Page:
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Environmentalists prepare to defend new BLM rule against legal challenges

Mimbres Peaks in southern New Mexico
Mason Cummings
The Bureau of Land Management
Mimbres Peaks in southern New Mexico

A new Interior Department Public Lands Rule creates measures to support conservation, recreation and clean energy development on public lands. The rule could affect about 17% of New Mexico's land, which is overseen by the Bureau of Land Management.

But even as the rule's supporters celebrate, they are gearing up to defend it in court.

Advocates for conservation, recreation and wildlife told reporters Monday they were celebrating the rule, which changes the way land can be used on nearly 250 million acres nationwide.

The BLM already leases out land for uses like oil and gas extraction, and grazing. The new rule, among other things, creates leases for restoration and mitigation and designates some areas as being of critical environmental concern.

A restoration lease could enable a conservation group to restore wildlife habitat. A mitigation lease could, for instance, allow a company or organization that gets a permit for a renewable energy project to compensate for loss of habitat by restoring or enhancing habitat in a different area on public lands.

"It's a groundbreaking step toward leveling the playing field for conservation and tribal voices alongside other public land uses," said Keegan King, from the Pueblo of Acoma, the founder of the Native Land Institute advocacy group.

"This is crucial for maintaining ecosystem health in the face of climate change," he added, "especially for rural and tribal communities reliant on traditional practices, like farming, grazing and cultural site protection."

But some industry groups and politicians argue that the new policy violates the original mandate of the BLM to manage lands for multiple uses by prioritizing conservation. Some have threatened legal action, including the Western Energy Alliance whose president Kathleen Sgamma said in a statement that the new rule is a "classic example of overreach by the Biden Administration".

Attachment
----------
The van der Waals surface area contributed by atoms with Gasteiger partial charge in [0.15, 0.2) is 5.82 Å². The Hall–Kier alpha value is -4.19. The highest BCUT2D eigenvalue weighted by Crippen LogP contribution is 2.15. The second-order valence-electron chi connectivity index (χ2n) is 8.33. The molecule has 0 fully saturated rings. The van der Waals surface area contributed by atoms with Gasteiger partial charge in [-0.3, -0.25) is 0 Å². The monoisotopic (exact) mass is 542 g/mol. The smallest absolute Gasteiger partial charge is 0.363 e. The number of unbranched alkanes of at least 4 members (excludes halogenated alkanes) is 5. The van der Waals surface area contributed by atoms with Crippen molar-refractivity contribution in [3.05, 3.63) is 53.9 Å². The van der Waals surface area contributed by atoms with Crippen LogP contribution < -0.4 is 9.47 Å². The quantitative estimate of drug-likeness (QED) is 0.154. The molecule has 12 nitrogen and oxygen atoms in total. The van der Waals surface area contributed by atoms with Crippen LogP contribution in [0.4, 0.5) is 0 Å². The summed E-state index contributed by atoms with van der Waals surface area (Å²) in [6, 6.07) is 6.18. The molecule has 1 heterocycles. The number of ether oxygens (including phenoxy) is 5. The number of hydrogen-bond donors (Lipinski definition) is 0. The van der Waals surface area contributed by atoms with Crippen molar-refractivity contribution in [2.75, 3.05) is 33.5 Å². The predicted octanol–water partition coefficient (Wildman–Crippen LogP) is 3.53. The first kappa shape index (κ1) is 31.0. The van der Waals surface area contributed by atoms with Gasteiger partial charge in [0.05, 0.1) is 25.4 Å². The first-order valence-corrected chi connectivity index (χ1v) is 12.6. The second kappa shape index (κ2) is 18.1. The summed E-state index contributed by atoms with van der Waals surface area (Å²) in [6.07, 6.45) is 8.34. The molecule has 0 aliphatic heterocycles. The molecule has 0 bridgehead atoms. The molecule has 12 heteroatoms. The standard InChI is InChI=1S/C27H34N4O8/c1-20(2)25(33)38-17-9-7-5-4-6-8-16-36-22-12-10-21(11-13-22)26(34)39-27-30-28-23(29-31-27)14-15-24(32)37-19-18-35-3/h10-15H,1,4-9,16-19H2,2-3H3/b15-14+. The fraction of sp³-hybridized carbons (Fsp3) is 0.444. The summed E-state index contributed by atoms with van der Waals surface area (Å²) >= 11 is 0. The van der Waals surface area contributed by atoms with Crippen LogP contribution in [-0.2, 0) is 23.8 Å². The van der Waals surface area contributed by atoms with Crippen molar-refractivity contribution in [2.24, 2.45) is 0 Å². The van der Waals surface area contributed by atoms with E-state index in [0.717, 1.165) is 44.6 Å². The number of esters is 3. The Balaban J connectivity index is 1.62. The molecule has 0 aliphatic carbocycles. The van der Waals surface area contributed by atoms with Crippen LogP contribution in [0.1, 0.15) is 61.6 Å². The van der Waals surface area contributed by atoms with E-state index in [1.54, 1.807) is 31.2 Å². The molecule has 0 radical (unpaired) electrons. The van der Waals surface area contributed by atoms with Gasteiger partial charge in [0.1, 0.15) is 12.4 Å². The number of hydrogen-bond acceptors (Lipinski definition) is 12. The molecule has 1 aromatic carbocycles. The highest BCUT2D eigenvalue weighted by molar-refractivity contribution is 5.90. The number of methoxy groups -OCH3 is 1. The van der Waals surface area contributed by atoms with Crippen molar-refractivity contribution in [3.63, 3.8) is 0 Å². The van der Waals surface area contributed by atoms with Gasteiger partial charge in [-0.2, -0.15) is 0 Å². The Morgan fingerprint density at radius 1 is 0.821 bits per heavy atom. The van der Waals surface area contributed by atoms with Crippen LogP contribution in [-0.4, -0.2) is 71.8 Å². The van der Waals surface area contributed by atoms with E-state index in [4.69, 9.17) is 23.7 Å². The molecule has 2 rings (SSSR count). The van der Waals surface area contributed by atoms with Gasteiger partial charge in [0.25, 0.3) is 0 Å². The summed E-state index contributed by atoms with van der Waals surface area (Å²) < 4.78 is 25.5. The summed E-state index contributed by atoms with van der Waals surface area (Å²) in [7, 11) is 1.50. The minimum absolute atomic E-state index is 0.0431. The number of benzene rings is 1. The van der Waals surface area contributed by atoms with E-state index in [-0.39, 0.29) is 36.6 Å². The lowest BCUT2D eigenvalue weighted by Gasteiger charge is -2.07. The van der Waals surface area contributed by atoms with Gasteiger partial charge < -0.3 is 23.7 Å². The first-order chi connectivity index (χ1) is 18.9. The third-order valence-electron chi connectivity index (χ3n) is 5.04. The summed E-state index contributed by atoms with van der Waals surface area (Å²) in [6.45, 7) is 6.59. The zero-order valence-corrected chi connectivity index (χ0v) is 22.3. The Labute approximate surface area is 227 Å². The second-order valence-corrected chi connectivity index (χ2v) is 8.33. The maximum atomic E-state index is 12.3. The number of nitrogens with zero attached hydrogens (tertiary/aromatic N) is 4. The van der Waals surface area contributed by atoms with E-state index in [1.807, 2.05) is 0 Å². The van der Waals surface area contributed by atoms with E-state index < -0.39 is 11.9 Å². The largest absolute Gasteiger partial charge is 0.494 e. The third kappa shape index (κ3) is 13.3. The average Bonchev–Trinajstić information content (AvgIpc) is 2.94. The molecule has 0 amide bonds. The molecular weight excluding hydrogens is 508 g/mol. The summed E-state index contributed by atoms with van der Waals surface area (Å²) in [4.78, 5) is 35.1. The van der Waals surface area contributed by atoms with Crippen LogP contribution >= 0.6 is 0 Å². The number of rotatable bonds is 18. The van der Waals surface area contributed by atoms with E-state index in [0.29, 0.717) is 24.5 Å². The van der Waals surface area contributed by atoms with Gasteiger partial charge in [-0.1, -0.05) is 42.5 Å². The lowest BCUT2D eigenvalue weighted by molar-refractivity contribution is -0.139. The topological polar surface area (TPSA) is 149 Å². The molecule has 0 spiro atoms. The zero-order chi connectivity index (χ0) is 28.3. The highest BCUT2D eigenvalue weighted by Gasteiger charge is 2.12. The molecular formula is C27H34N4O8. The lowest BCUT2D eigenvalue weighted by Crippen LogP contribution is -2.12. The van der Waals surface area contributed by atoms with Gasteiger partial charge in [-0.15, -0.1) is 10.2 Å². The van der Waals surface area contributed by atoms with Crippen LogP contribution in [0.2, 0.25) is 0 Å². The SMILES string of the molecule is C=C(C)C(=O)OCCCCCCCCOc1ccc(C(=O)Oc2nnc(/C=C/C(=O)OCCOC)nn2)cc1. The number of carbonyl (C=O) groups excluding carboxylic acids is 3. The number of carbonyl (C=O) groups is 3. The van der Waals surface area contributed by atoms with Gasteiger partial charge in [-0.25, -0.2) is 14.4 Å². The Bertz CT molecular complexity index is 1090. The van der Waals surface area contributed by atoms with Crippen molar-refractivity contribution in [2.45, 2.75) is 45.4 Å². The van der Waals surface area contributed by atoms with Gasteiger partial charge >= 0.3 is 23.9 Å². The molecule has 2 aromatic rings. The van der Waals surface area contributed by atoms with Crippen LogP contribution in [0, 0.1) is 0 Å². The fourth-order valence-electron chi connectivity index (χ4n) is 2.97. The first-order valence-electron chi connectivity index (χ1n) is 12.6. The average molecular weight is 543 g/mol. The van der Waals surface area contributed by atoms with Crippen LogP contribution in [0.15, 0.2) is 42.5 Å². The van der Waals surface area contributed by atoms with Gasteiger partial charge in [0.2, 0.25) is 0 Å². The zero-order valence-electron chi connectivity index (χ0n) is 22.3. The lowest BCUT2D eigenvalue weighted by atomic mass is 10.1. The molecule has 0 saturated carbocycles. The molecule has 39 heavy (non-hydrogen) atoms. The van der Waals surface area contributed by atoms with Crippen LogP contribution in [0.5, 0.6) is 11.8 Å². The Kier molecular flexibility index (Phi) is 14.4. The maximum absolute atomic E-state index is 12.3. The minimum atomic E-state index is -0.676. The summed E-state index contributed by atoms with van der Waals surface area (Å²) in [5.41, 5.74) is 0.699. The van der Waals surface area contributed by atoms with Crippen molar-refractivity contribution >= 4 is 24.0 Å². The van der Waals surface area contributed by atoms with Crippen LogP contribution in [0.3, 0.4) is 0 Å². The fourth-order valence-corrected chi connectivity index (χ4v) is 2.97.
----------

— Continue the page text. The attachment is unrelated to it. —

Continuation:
“The added layers of red tape and federal bureaucracy embedded in the BLM’s Public Lands Rule create new roadblocks to conservation work. The health of Utah’s lands and wildlife will suffer as a result,” said Utah's Governor Spencer Cox in a statement, adding that the state would challenge the rule in federal court.

"There are very likely to be legal challenges, possibly soon," said Chris Winter from the University of Colorado Law School. He thinks the challengers will have an uphill battle in court.

"The statute that Congress gave to BLM in 1976 says 'manage for the long term sustainability of the environment, for wildlife habitat, for clean water, for recreation, for cultural values'," he said.

However, he added that federal environmental litigation is uncertain and said the BLM and the Department of Justice will likely have to defend the rule vigorously in the federal court system.

Alice Fordham joined the news team in 2022 after a career as an international correspondent, reporting for NPR from the Middle East and later Latin America and Europe. She also worked as a podcast producer for The Economist among other outlets, and tries to meld a love of sound and storytelling with solid reporting on the community. She grew up in the U.K. and has a small jar of Marmite in her kitchen for emergencies.
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